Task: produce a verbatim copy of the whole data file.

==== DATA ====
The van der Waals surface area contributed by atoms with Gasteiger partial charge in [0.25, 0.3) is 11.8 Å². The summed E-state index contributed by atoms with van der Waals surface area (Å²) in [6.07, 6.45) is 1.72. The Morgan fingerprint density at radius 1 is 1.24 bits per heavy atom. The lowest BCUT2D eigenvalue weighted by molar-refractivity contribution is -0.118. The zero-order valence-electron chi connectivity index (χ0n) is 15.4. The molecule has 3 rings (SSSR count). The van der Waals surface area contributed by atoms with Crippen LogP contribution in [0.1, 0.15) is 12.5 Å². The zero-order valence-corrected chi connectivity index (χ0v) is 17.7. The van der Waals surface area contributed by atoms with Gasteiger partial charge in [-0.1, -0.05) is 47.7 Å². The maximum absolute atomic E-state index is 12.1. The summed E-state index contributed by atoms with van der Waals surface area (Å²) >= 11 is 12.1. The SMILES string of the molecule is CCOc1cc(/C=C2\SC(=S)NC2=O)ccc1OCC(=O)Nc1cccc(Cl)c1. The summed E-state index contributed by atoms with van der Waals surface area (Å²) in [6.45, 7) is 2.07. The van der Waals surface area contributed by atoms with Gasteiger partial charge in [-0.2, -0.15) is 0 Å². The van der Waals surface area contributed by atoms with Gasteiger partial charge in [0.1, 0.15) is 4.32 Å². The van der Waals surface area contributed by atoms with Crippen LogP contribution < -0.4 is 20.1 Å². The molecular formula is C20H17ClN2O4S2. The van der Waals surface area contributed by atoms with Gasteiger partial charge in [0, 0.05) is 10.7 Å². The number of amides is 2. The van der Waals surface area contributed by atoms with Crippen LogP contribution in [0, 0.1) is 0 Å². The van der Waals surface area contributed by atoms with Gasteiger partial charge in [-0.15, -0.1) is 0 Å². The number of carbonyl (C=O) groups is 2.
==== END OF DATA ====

The van der Waals surface area contributed by atoms with Gasteiger partial charge in [0.25, 0.3) is 11.8 Å². The summed E-state index contributed by atoms with van der Waals surface area (Å²) in [6.07, 6.45) is 1.72. The Morgan fingerprint density at radius 1 is 1.24 bits per heavy atom. The lowest BCUT2D eigenvalue weighted by molar-refractivity contribution is -0.118. The zero-order valence-electron chi connectivity index (χ0n) is 15.4. The molecule has 3 rings (SSSR count). The van der Waals surface area contributed by atoms with Crippen LogP contribution in [0.1, 0.15) is 12.5 Å². The zero-order valence-corrected chi connectivity index (χ0v) is 17.7. The van der Waals surface area contributed by atoms with Gasteiger partial charge in [-0.1, -0.05) is 47.7 Å². The maximum absolute atomic E-state index is 12.1. The summed E-state index contributed by atoms with van der Waals surface area (Å²) >= 11 is 12.1. The SMILES string of the molecule is CCOc1cc(/C=C2\SC(=S)NC2=O)ccc1OCC(=O)Nc1cccc(Cl)c1. The summed E-state index contributed by atoms with van der Waals surface area (Å²) in [6.45, 7) is 2.07. The van der Waals surface area contributed by atoms with Gasteiger partial charge in [-0.2, -0.15) is 0 Å². The van der Waals surface area contributed by atoms with Gasteiger partial charge in [0.1, 0.15) is 4.32 Å². The van der Waals surface area contributed by atoms with Crippen LogP contribution < -0.4 is 20.1 Å². The molecular formula is C20H17ClN2O4S2. The van der Waals surface area contributed by atoms with Gasteiger partial charge in [0, 0.05) is 10.7 Å². The number of amides is 2. The van der Waals surface area contributed by atoms with Crippen LogP contribution in [0, 0.1) is 0 Å². The van der Waals surface area contributed by atoms with Gasteiger partial charge in [-0.15, -0.1) is 0 Å². The number of carbonyl (C=O) groups is 2.